Randy McDonald (rfmcdpei) wrote,
Randy McDonald
rfmcdpei

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[BRIEF NOTE] Replacement Migration and Canadian Jews

The Canadian Jewish News reports that replacement migration plays a vistal role in ensuring the continued growth of Canada's Jewish community, which like Jewish communities elsewhere in the Jewish diaspora is on the verge of shrinkage because of below-replacement fertility rates.

The study on immigration, published by UIA Federations Canada, found that the same decade saw the highest total of Jewish newcomers to this country since World War II: 32,340, or nearly nine per cent of all Canadian Jews.

Half that number – 16,295 – came from the Former Soviet Union (FSU). The study notes that the influx of Jews from the FSU represents the largest wave of Jewish immigration from a single country or region since the first quarter of the 20th century.

The next most productive source of immigrants was Israel, with 4,480 newcomers, followed by the United States with 3,000, western Europe with 1,550 and South America with 985.

The report suggests that a major reason for the "slow" growth of the overall Canadian Jewish population has been the "significant" attrition of elderly. Between 1996 and 2001, there were approximately 15,000 deaths in the Canadian Jewish population. Add to that an unknown number of Jews who left the country.

During the same period, there were 21,000 births in the community.

It is "clear," the study warns, that births alone cannot counter the effect of population losses related to emigration and deaths.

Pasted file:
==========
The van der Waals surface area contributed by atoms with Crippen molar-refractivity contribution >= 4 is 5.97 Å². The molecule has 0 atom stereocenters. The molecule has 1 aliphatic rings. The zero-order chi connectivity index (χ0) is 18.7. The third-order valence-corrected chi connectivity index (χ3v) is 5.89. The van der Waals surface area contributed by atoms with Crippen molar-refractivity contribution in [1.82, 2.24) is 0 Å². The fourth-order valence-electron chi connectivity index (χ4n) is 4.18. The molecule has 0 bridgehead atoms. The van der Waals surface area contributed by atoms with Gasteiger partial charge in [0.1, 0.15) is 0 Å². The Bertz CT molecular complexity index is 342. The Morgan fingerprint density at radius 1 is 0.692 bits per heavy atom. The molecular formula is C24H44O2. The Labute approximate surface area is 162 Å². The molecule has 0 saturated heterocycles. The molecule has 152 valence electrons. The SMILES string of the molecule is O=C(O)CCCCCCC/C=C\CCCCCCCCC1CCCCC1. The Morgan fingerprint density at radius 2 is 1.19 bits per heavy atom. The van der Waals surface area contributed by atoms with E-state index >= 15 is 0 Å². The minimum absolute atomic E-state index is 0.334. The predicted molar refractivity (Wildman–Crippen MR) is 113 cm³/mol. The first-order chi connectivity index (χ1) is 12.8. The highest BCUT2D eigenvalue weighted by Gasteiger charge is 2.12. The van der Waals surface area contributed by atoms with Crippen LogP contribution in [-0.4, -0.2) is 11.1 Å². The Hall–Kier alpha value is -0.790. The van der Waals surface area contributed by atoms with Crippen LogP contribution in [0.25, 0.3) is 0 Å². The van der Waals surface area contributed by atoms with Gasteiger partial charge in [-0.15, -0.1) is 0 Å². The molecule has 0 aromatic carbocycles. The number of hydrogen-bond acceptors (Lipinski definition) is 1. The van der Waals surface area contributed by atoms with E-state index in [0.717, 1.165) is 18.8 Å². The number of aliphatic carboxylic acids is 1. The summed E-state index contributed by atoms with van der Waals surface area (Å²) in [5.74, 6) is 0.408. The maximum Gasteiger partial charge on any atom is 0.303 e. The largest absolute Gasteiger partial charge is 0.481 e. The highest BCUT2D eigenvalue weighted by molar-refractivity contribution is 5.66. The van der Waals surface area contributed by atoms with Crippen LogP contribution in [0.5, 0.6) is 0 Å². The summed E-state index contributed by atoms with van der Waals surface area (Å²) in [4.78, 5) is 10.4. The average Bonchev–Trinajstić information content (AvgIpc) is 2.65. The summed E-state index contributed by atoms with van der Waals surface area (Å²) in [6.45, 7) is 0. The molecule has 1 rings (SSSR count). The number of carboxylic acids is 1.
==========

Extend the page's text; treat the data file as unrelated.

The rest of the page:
The report stresses the importance of reaching out to newcomers and helping them integrate.

"As the situation for Jews throughout the world becomes increasingly precarious," it says, "the role of individual [Jewish] federations and their affiliated agencies remains vital to successful transitioning. To truly welcome and integrate newcomers, we must practice and encourage the promotion of cultural sensitivity among ourselves, or children and our community, and embrace the richness of each new group as it arrives."


The article also provides a breakdown of Canada's foreign-born Jewish population by city and nationality.

Overall, the report shows that 27,790 Jews in Canada were born in the FSU. Of the USSR’s 15 former republics, Russia has led the way as a source of immigrants, with 12,365, followed by Ukraine with 7,115, Belarus (1,375), Kazakhstan (180) and Georgia (65).

Long considered a sore point, at least among Israeli officials, is the fact that there are 13,545 Jews in this country who were born in Israel. Toronto is home to the largest number of Israeli-born Jews, at just over 8,000. There are also significant numbers of Israelis in Montreal (3,150), Greater Vancouver (840) and Ottawa (305).

By far the largest number of Jews from the FSU are found in Ontario (20,625 – two-thirds of these in Toronto), while the largest number of Jews from Morocco live in Quebec (7,295).

Toronto is also home to 6,425 Jews born in the United States.

The Toronto area has the largest number of foreign-born Jews in Canada, with 62,570, followed by Montreal (31,500), Vancouver (7,950), Ottawa (3,265), Calgary (2,530), Winnipeg (2,430), Edmonton (1,900) and Hamilton (1,050).
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